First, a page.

Good Reads, Aug 2014

(The book tour for The Practice of Cloud System Administration has begun! Book signings planned for NY, NJ, Philly, Austin, Denver, Seattle and The Netherlands. Parties planned for NYC on Sept 17 and at my house in NJ on Sept 20. If you are local, please attend. More info on http://the-cloud-book.com)

A summary of the interesting articles I've found this month.

Mark Burgess on why APIs are bad They aren't idempotent. If you use an API to create an object and crash mid-way through, when you recover from the crash you don't know if the object is in a good state or not. Should you delete it and re-create it? Assume it is good? Who knows? It is like the CAP Principle but worse. APIs also encourage vendor lock-in, which is bad. What should replace APIs? Promise theory. Vendors should provide declarative systems that let people specify what the desired state should be and create that state in an idempotent way. (Note: another "why APIs are bad" article was highlighted in back in May of this year.)

How Microsoft dragged its development practices into the 21st century Probably the best explanation of what "Agile" is that I've seen on the web. The author goes into the right amount of detail to help the reader understand the problems of software development, as they affect the business, and how Agile fixes these problems. This should be required reading for CFOs, CIOs, and VPs of Engineering. By the way... if you aren't sure what DevOps is, the best way to describe it is: Agile applied to system administration.

Elizabeth's Joseph summary of DebConf, with a lot of cool CI stuff Elizabeth's summary highlights many new uses of Continuous Integration that are being employed by the Debian folks. Examples run from better testing to more reliable releases. There are many excellent use-cases here that others should be jealous of. Just kidding, you don't have to be jealous... it is open source! Just set up Jenkins CI and replicate these techniques with your project!

Revisiting How We Put Together Linux Systems Currently Linux distributions are a base image plus many packages. Here's a proposal for building Linux out of overlapping disk images. Sounds crazy, but the people discussing it are in a position to actually do it. The advantages are surprising. If you thought containers were cool, here's a complementary technology idea that would (in combination with containers) fix a lot of problems, including putting an end to "dependency hell."

How the Other Half Works: an Adventure in the Low Status of Software Engineers: What most of us don't realize is that this culture of mandatory "passion" lowers our social status because it encourages us to work unreasonably hard and irrespective of conditions. The fastest way to lose social status is to show acceptance of low social status. From a time-management perspective, the point here is that when you for long hours and weekends for free, it devalues the role of a system administrator.

BlackBox: A system that makes it easy to safely store secrets in Git or Mercurial You shouldn't store secrets like passwords and SSL certs in version control repositories. It isn't secure, and even if you trust the security of your repo, you probably don't (or shouldn't) trust the people that run the server or do backups. Instead you should encrypt those secretes before you put them in the repo. Sadly that's a pain it the butt. ...not any more! I've open sourced a set of shell scripts I wrote that make it easy to do this. I created the system for use with our Puppet repository at Stack Exchange.com, but the scripts work with any Git or Mercurial repository now.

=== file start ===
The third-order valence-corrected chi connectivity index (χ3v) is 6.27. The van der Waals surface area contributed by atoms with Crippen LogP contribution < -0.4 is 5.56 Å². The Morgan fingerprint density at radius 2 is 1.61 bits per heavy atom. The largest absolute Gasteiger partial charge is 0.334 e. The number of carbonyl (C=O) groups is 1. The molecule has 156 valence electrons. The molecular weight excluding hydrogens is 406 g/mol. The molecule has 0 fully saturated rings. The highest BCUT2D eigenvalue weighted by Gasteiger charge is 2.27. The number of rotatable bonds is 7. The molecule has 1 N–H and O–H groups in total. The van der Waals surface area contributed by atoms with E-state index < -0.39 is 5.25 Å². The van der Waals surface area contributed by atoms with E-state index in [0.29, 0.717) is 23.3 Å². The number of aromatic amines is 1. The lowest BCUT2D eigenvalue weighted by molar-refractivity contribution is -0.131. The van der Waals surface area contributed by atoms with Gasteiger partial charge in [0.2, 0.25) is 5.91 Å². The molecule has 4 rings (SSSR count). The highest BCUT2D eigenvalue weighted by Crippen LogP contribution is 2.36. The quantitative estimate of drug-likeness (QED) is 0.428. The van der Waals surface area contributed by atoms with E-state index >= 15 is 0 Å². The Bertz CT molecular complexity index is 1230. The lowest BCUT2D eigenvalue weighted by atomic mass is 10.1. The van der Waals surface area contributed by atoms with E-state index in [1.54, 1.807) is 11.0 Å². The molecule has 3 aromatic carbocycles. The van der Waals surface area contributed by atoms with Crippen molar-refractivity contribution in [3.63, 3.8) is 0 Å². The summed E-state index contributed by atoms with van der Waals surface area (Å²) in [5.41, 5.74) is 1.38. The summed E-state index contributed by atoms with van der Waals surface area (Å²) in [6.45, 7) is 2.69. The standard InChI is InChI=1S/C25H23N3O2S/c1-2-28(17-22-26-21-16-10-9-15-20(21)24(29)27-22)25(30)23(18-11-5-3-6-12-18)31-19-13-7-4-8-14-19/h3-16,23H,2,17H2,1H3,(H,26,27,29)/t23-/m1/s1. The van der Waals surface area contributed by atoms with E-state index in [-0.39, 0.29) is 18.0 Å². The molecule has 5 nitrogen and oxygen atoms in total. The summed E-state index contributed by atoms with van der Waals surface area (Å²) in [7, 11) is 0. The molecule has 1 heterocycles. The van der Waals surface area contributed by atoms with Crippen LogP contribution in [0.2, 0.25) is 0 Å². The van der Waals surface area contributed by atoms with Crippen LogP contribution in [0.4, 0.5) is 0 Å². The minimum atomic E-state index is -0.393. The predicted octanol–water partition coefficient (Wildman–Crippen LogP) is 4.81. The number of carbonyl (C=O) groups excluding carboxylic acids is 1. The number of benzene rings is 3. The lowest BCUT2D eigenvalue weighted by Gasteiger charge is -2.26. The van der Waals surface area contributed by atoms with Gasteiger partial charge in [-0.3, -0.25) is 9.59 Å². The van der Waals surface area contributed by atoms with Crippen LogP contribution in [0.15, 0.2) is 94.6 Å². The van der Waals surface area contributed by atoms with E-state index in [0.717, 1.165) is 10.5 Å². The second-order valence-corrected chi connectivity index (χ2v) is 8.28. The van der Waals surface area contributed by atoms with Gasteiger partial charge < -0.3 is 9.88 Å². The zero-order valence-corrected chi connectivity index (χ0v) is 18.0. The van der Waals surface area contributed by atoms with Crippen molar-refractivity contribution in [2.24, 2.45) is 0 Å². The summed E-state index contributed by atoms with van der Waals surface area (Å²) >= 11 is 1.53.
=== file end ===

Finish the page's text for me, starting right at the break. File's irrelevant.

Misc Stuff

  • The new season of Homeland has started. I've started streaming House Of Cards and Defiance; both are awesome. (Trivia: I went to college with Defiance's creator Kevin Murphy).
  • Best movie of the summer: Guardians of the Galaxy. (I've seen it in Imax 3D twice already.)
  • Looking forward to seeing The Giver before it leaves the theater.

I have a new book coming out!

It is called "The Practice of Cloud System Administration" and it ships September 5, 2014. That's less than a week! If you want to be the first to get news and notes about it, click here and tell me your email address.

Posted by Tom Limoncelli in Good Reads

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2 Comments | Leave a comment

"Mark Burgess on why APIs are bad They aren't idempotent. If you use an API to create an object and crash mid-way through, when you recover from the crash you don't know if the object is in a good state or not. Should you delete it and re-create it? Assume it is good? Who knows? It is like the CAP Principle but worse. APIs also encourage vendor lock-in, which is bad. What should replace APIs? Promise theory. Vendors should provide declarative systems that let people specify what the desired state should be and create that state in an idempotent way. (Note: another "why APIs are bad" article was highlighted in back in May of this year.)"

This to me seems like peeling layers of the onion. How does one idempotently update the declaration of target state?

@Dan: You change the description of what you want.
The system checks, if its state matches you description and if not it changes the state itself.

"I want 4 VMs w/ apache, postgres, python" - "OK, I'll setup 4 of them."

"I want 4 VMs w/ apache, postgres, python" - "I already got 4 of them, nothing to do."

"I want 18 VMs w/ apache, postgres, python" - "OK, I'll setup another 14 of them."

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